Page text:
Spathodea is a large tree growing upto 30m. It has a smooth, light
brown, almost whitish, trunk which is sometimes buttressed. The
tree is most often straight and tall. The leaves of the Spathodea
are large and smooth and appear in pairs. They are dark green, deeply
veined and oval shaped. The tree is deciduous especially during
hot weather in dry areas. In other areas, however, it rarely loses
all its leaves.
flowers are the most striking part of this tree and make it instantly
recognizable. They are orange and crimson and appear in clusters
above the foliage. At first one notices the heavy masses of velvety
dark olive green buds in up-turned whorls. These then metamorphose
into the large crumpled bell like flowers.
fruits of the Spathodea appear to be like green fingers of a hand
pointing upwards and outwards over the foliage. They are six to
eight inches long and smooth. Hunters in Africa used to boil the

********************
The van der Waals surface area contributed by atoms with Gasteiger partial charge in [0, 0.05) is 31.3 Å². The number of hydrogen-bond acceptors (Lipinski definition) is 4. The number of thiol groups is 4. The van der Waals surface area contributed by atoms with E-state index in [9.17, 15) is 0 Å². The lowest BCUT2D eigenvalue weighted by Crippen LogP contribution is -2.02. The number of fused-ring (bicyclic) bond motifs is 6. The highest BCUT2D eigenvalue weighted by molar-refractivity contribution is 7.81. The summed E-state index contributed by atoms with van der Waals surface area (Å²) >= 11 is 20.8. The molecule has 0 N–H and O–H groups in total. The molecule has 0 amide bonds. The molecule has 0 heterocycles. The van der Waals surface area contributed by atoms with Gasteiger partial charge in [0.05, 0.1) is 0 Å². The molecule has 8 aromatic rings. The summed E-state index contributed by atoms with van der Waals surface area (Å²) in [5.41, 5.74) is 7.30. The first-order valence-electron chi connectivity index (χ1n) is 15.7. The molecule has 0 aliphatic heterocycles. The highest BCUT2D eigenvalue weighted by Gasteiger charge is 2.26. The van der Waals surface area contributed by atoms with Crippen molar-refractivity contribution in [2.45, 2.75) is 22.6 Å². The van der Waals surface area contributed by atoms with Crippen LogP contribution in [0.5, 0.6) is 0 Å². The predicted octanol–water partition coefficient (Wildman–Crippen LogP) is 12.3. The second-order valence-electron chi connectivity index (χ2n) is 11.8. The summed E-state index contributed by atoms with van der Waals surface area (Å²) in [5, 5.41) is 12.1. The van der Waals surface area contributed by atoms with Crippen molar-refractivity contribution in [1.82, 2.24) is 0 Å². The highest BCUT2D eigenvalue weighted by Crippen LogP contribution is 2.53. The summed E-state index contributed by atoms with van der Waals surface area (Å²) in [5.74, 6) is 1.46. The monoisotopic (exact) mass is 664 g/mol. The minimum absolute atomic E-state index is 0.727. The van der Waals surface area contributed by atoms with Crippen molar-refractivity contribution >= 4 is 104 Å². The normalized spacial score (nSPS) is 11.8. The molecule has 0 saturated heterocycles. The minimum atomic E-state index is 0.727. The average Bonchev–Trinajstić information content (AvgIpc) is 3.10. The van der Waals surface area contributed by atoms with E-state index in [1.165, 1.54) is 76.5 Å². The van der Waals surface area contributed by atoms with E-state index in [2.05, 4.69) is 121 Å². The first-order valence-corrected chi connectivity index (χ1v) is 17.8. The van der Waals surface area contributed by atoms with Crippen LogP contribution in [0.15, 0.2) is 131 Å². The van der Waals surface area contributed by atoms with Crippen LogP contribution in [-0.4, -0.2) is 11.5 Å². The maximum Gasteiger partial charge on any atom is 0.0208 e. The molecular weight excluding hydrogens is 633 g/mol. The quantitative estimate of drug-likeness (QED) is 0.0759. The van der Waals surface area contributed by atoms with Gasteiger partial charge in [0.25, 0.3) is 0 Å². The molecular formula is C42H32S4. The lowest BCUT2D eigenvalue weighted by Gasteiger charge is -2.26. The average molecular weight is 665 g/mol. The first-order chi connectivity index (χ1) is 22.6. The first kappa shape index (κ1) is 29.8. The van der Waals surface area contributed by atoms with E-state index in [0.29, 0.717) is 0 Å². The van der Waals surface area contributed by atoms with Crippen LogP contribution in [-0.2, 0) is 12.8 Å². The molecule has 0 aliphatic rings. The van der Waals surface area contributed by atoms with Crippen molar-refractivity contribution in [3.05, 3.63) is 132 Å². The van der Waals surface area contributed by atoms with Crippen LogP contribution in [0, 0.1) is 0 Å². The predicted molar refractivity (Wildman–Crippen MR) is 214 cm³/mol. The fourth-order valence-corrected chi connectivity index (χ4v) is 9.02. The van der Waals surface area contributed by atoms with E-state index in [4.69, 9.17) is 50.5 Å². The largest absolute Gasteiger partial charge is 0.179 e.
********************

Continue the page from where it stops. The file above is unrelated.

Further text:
centre of these nuts to get a poisonous liquid.
Spathodea campanulata gets its name from the Greek word for “spathe”
which refers to the ladle-like shape of the petals and from the
bell-like shape (campanulata) of the flower as a whole. It is known
as the Tulip tree again for the shape of its flowers and the Fountain
tree because of the liquid contained in the flowers. This liquid
can be squeezed out in a fountain and provides endless entertainment
to young children.
liquid is fairly foul smelling and the tree has been referred to
as the “Choo gaha” in Sinhala! The other Sinhala name
is Kudaella gaha which possibly refers to the fact that the liquid
can be squeezed out of the flower like the blood of a leech. The
Tamil name is Patadi.
Spathodea was introduced to Sri Lanka in 1873 from West Africa and
is grown widely for shade, as a wind break and for ornamental purposes.
It grows well upto 4000 feet and can be seen throughout the tea
estates in the hill country. In Colombo the Spathodea can be seen
on Bauddhaloka Mawatha. Spathodea Avenue unfortunately is now bare
of this tree.
by: Ruk Rakaganno, The Tree Society of Sri Lanka.